findings, noted in the report, state that
alcohol intake prolongs the period of
apnea, or cessation of breathing, which
commonly occurs after a brain injury.
In addition, intoxication will
accelerate the shock process, disrupt
cardiac regulation, and aggravate
spinal swelling, should any occur.
Should the final study results show
that even low levels of alcohol
consumption significantly "enhance
injury" and raise hospital costs, the
research team expects Michigan
would be more apt to lower the legal
blood alcohol limit from its present
level of 0.1 percent.

First-year student Abigail Goodman and her dog, Lucky, enjoy the warmth of the sun on the Diag yesterday.
New Yorkers mourn death of Hasidic youth

Local lobbying organization
voices concerns of homeless

Seated in a small room every
Thursday afternoon, Paul Lambert
works to alleviate Ann Arbor's
homelessness problem.
Lambert is an active member of the
Homeless Action Committee (HAC)
- an organization that advocates aid
for the homeless. Its tactics include
lobbying to influence government
policies to provide additional services
for the 1,500 homeless in Ann Arbor.
One of the committee's main
projects was to put pressure on the city
to reopen the Ann Arbor Inn. Once a
202-room hotel, the Ann Arbor Innwas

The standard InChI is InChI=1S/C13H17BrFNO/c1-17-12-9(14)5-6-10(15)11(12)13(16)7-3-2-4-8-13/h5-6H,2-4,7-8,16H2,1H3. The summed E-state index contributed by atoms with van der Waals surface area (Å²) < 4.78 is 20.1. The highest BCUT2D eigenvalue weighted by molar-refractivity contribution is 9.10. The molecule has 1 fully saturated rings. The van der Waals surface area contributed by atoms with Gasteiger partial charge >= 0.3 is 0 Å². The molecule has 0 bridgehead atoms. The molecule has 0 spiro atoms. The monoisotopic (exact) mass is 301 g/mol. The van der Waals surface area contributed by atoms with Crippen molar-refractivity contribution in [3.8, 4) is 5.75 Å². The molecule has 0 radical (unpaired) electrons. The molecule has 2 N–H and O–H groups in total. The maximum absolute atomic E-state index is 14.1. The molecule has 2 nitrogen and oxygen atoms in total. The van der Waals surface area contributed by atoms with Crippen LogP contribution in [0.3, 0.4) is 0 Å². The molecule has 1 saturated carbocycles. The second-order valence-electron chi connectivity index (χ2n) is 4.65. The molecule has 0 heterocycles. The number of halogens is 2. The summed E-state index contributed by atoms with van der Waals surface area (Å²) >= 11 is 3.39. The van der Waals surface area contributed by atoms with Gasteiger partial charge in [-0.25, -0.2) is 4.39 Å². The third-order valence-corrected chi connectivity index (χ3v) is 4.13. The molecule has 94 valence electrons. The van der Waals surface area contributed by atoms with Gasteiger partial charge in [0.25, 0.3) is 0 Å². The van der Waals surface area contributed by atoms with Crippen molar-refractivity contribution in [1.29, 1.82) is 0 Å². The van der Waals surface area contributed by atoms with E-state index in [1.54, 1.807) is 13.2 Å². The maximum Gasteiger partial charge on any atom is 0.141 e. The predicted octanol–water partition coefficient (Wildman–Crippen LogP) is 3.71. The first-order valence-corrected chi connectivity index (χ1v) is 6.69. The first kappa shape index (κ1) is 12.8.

vacated four years ago after its owners
declared bankruptcy. The Ann Arbor
City Council endorsed a plan Nov. 15
only recently finalized to convert the
inn to housing units for low-income
senior citizens.
HAC members said they do not
believe the housing plan was a victory.
"Many homeless people will still not be
able to afford the rents that the Inn

charges," Lambert said.
HAC also picketed Great Lakes
Bancorp, trying to get the bank to lower
its mortgage rates.
HAC member Jeri Schneider said
that while "direct services are important
to deal with short term effects of
homelessness, in order to deal with long
term effects one has to look at the root
of the problem, such as uneven
distribution of wealth." This is the
reason why the committee has chosen
not to be a service-providing
organization, she said.
There are other organizations in
Ann Arbor that concentrate upon
providing direct service to the
homeless in the city. The Ann Arbor
Shelter on Huron Street offers a warm
place for the homeless to rest safely.
The hours of the shelter have been
extended on weekends during the
winter months. Also, the Interfaith
Hospital Network is an organization
that provides a different church each
week in which homeless families are
able to sleep.

NEW YORK - The wide boule-
vard of Eastern Parkway was thick with
mourners yesterday, its great breadth
swelled with grieving Jews who walked
behind and beside the shroud-draped
casket of Aaron Halberstam.